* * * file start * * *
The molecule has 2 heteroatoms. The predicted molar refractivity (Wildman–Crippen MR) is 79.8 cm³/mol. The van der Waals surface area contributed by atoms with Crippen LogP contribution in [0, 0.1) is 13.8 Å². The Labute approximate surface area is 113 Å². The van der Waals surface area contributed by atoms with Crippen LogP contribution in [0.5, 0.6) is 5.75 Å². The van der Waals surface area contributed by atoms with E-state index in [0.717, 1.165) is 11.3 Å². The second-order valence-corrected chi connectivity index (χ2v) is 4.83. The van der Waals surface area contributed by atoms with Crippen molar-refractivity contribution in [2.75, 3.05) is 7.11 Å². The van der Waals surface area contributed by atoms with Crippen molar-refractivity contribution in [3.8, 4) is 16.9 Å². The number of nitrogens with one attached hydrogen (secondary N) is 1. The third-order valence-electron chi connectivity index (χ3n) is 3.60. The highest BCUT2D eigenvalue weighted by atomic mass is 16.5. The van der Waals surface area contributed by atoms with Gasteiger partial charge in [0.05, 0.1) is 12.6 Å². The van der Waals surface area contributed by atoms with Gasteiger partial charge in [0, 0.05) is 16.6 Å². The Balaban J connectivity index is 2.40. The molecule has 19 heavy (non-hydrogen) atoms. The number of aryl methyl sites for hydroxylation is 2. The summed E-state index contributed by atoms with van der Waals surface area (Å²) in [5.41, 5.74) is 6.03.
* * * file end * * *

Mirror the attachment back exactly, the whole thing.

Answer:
The molecule has 2 heteroatoms. The predicted molar refractivity (Wildman–Crippen MR) is 79.8 cm³/mol. The van der Waals surface area contributed by atoms with Crippen LogP contribution in [0, 0.1) is 13.8 Å². The Labute approximate surface area is 113 Å². The van der Waals surface area contributed by atoms with Crippen LogP contribution in [0.5, 0.6) is 5.75 Å². The van der Waals surface area contributed by atoms with E-state index in [0.717, 1.165) is 11.3 Å². The second-order valence-corrected chi connectivity index (χ2v) is 4.83. The van der Waals surface area contributed by atoms with Crippen molar-refractivity contribution in [2.75, 3.05) is 7.11 Å². The van der Waals surface area contributed by atoms with Crippen molar-refractivity contribution in [3.8, 4) is 16.9 Å². The number of nitrogens with one attached hydrogen (secondary N) is 1. The third-order valence-electron chi connectivity index (χ3n) is 3.60. The highest BCUT2D eigenvalue weighted by atomic mass is 16.5. The van der Waals surface area contributed by atoms with Gasteiger partial charge in [0.05, 0.1) is 12.6 Å². The van der Waals surface area contributed by atoms with Gasteiger partial charge in [0, 0.05) is 16.6 Å². The Balaban J connectivity index is 2.40. The molecule has 19 heavy (non-hydrogen) atoms. The number of aryl methyl sites for hydroxylation is 2. The summed E-state index contributed by atoms with van der Waals surface area (Å²) in [5.41, 5.74) is 6.03.